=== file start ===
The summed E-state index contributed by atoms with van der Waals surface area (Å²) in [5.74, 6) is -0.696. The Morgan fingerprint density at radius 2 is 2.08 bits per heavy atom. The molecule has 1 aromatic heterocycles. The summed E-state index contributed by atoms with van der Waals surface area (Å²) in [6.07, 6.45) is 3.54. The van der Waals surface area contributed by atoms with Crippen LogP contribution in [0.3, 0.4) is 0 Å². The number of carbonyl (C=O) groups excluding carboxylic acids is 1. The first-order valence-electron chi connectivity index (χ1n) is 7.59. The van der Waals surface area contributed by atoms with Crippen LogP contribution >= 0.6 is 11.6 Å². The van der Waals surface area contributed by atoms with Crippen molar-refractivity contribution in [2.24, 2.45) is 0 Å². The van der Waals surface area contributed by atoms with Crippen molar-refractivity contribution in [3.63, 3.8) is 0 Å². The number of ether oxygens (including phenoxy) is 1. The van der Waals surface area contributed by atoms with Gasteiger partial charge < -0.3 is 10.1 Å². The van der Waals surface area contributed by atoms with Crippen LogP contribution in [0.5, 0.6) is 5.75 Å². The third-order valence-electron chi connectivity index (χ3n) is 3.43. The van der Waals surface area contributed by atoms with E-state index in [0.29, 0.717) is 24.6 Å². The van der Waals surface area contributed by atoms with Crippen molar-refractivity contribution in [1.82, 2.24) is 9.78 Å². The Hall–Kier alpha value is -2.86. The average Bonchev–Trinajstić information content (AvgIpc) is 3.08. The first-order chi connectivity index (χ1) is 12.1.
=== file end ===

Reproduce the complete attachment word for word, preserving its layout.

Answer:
The summed E-state index contributed by atoms with van der Waals surface area (Å²) in [5.74, 6) is -0.696. The Morgan fingerprint density at radius 2 is 2.08 bits per heavy atom. The molecule has 1 aromatic heterocycles. The summed E-state index contributed by atoms with van der Waals surface area (Å²) in [6.07, 6.45) is 3.54. The van der Waals surface area contributed by atoms with Crippen LogP contribution in [0.3, 0.4) is 0 Å². The number of carbonyl (C=O) groups excluding carboxylic acids is 1. The first-order valence-electron chi connectivity index (χ1n) is 7.59. The van der Waals surface area contributed by atoms with Crippen LogP contribution >= 0.6 is 11.6 Å². The van der Waals surface area contributed by atoms with Crippen molar-refractivity contribution in [2.24, 2.45) is 0 Å². The van der Waals surface area contributed by atoms with Crippen molar-refractivity contribution in [3.63, 3.8) is 0 Å². The number of ether oxygens (including phenoxy) is 1. The van der Waals surface area contributed by atoms with Gasteiger partial charge < -0.3 is 10.1 Å². The van der Waals surface area contributed by atoms with Crippen LogP contribution in [0.5, 0.6) is 5.75 Å². The third-order valence-electron chi connectivity index (χ3n) is 3.43. The van der Waals surface area contributed by atoms with E-state index in [0.29, 0.717) is 24.6 Å². The van der Waals surface area contributed by atoms with Crippen molar-refractivity contribution in [1.82, 2.24) is 9.78 Å². The Hall–Kier alpha value is -2.86. The average Bonchev–Trinajstić information content (AvgIpc) is 3.08. The first-order chi connectivity index (χ1) is 12.1.